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'Nécessaire' belonging to the Duchesse d'Otrante

© Fondation Napoléon - Patrice Maurin-Berthier
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© Fondation Napoléon - Patrice Maurin-Berthier
   

Artist:
BIENNAIS Martin-Guillaume (1764-1843)

Date:
1815

Technique:
mahogany, gilt silver, ebony, gold, ivory, cristal, marocco, bronze and gilt copper

Dimensions:
H. 25 cm; W. 40 cm; D. 30 cm

Where held:
Paris, Fondation Napoléon, Donation Lapeyre

Credits :
© Fondation Napoléon - Patrice Maurin-Berthier


Description

This 'nécessaire' was offered by Joseph Fouché, Duc d'Otrante (1759-1820), to his future wife, Ernestine de Castellane (1788-1850), a few days before their marriage on 1 August, 1815. And it was to the official goldsmith to the Imperial Court that Fouché turned, namely Martin-Guillaume Biennais, when commissioning this sumptuous wedding present. Marquetry specialist, cabinet maker and goldsmith, Biennais had set up shop « Au Singe Violet », that is, under the sign of purple monkey, in Rue Saint-Honoré. One of his speciliaties was the production of 'nécessaires', in other words, portable boxes commonly known as 'travel nécessaires', of different sizes, containing a maximum number of accoutrements in a small space. Napoleon owned several of these large 'nécessaires' in vermeil and silver (Musée Carnavalet, Musée du Louvre), also called portemanteau 'nécessaires' for the smaller variety.
 
The 'nécessaire' was an object of great refinement, and the one commissioned by Fouché contains seventy-five pieces in a hollowed-out mahogany box, decorated on the top with a palmette frieze and lyre motifs, an escutcheon engraved with the monogram CF beneath a ducal crown surrounded by laurels and, on the side of the box, branch motifs and gryphons. The interior of the box is arranged symmetrically around the central bowl containing a three-layered inset, on each layer of which all the utensils required for meals, washing and needlework slot perfectly into the spaces allotted to them. Around this fit a multitude of small objects, boxes, cases, flasks, and the elements for a 'tête-à-tête', in other words, cups and saucers, a teapot, a strainer, coffee pot, chocolate pot, burner, tea caddy, and jug, all in chased vermeil and engraved with an antique style frieze of mythological characters (the Three Graces, cupids, peacocks, etc.) and palm and lotus leaf motifs. The way in which all the pieces are set into the box is remarkable and reveals Biennais's virtuosity - indeed, if a single piece is wrongly inserted the box will not shut. A draw to the side contains a portable writing surface with two inkwells, a penholder and a pair of compasses - there is also a secret box. On the underside of the lid is an octagonal mirror.  By pressing a small button this can be removed to reveal an ensemble of portfolios in green and red gold-leafed morocco.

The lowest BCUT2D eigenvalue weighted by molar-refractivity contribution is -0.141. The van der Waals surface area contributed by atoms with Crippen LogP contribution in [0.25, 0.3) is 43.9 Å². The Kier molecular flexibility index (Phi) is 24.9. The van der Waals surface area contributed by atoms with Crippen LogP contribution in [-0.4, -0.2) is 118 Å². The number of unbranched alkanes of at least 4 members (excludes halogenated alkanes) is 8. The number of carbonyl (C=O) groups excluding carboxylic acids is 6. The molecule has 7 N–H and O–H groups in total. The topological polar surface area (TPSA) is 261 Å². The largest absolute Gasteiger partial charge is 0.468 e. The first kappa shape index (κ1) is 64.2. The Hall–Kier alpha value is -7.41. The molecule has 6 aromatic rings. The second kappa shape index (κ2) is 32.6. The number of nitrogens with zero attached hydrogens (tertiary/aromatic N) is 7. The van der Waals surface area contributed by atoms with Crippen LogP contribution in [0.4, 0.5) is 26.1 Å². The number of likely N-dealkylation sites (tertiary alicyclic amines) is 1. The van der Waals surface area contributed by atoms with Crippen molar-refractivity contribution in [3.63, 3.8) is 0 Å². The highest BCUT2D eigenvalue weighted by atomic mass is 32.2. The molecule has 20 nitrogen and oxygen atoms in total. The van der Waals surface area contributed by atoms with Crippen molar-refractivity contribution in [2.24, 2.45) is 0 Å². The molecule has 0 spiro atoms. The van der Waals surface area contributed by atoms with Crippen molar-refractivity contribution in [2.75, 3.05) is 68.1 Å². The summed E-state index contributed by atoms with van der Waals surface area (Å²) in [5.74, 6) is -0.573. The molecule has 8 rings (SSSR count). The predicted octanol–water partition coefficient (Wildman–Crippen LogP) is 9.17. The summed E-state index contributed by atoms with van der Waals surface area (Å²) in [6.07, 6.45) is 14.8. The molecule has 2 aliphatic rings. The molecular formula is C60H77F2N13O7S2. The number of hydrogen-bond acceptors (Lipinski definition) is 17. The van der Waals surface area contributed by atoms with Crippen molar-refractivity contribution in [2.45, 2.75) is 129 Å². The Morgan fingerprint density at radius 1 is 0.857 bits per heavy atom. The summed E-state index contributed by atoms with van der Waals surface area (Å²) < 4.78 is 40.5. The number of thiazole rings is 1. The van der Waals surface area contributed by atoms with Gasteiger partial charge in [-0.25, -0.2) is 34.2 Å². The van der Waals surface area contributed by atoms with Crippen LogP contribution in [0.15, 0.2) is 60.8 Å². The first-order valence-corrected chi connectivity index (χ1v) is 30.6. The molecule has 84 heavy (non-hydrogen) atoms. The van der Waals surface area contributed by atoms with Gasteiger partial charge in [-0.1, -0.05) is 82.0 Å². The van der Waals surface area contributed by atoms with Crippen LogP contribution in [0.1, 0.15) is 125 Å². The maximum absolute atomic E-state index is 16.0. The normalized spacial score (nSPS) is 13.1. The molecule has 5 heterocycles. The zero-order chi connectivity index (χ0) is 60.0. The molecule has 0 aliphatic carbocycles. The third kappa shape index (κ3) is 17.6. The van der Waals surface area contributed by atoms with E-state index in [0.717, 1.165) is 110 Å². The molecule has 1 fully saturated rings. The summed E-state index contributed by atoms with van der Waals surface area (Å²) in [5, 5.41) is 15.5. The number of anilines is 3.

Karine Huguenaud (tr. P.H.)

March 2005

 
   
 

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